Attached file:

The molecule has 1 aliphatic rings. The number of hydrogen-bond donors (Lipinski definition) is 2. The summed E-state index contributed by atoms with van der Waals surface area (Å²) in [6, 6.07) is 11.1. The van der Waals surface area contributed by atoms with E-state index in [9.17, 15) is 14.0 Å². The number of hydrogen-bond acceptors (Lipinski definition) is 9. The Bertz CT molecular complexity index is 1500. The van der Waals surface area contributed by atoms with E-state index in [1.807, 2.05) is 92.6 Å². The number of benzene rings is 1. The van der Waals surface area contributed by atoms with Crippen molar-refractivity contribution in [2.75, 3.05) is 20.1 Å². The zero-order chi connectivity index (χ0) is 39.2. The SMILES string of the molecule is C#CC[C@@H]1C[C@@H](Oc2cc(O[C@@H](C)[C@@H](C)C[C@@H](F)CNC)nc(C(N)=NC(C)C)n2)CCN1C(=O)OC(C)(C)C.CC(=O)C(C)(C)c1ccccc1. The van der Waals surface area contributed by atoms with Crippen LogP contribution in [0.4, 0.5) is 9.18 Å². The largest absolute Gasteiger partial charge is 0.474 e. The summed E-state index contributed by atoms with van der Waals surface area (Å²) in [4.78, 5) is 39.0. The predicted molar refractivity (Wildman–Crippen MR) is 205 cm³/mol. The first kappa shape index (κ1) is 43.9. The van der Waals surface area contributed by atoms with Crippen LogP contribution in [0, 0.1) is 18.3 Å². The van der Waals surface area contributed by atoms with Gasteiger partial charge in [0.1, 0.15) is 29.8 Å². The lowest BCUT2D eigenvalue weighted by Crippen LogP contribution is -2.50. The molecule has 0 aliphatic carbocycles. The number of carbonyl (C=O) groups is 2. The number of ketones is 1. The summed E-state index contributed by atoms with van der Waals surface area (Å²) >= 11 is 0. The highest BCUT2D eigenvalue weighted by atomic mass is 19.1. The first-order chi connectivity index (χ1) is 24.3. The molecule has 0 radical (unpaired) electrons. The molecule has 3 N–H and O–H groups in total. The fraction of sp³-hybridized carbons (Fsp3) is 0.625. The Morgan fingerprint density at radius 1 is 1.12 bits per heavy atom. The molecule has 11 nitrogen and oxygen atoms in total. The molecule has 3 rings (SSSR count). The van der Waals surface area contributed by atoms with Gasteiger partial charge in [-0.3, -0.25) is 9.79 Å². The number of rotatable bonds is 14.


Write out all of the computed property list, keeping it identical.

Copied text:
The molecule has 1 aliphatic rings. The number of hydrogen-bond donors (Lipinski definition) is 2. The summed E-state index contributed by atoms with van der Waals surface area (Å²) in [6, 6.07) is 11.1. The van der Waals surface area contributed by atoms with E-state index in [9.17, 15) is 14.0 Å². The number of hydrogen-bond acceptors (Lipinski definition) is 9. The Bertz CT molecular complexity index is 1500. The van der Waals surface area contributed by atoms with E-state index in [1.807, 2.05) is 92.6 Å². The number of benzene rings is 1. The van der Waals surface area contributed by atoms with Crippen molar-refractivity contribution in [2.75, 3.05) is 20.1 Å². The zero-order chi connectivity index (χ0) is 39.2. The SMILES string of the molecule is C#CC[C@@H]1C[C@@H](Oc2cc(O[C@@H](C)[C@@H](C)C[C@@H](F)CNC)nc(C(N)=NC(C)C)n2)CCN1C(=O)OC(C)(C)C.CC(=O)C(C)(C)c1ccccc1. The van der Waals surface area contributed by atoms with Crippen LogP contribution in [0.4, 0.5) is 9.18 Å². The largest absolute Gasteiger partial charge is 0.474 e. The summed E-state index contributed by atoms with van der Waals surface area (Å²) in [4.78, 5) is 39.0. The predicted molar refractivity (Wildman–Crippen MR) is 205 cm³/mol. The first kappa shape index (κ1) is 43.9. The van der Waals surface area contributed by atoms with Crippen LogP contribution in [0, 0.1) is 18.3 Å². The van der Waals surface area contributed by atoms with Gasteiger partial charge in [0.1, 0.15) is 29.8 Å². The lowest BCUT2D eigenvalue weighted by Crippen LogP contribution is -2.50. The molecule has 0 aliphatic carbocycles. The number of carbonyl (C=O) groups is 2. The number of ketones is 1. The summed E-state index contributed by atoms with van der Waals surface area (Å²) >= 11 is 0. The highest BCUT2D eigenvalue weighted by atomic mass is 19.1. The first-order chi connectivity index (χ1) is 24.3. The molecule has 0 radical (unpaired) electrons. The molecule has 3 N–H and O–H groups in total. The fraction of sp³-hybridized carbons (Fsp3) is 0.625. The Morgan fingerprint density at radius 1 is 1.12 bits per heavy atom. The molecule has 11 nitrogen and oxygen atoms in total. The molecule has 3 rings (SSSR count). The van der Waals surface area contributed by atoms with Gasteiger partial charge in [-0.3, -0.25) is 9.79 Å². The number of rotatable bonds is 14.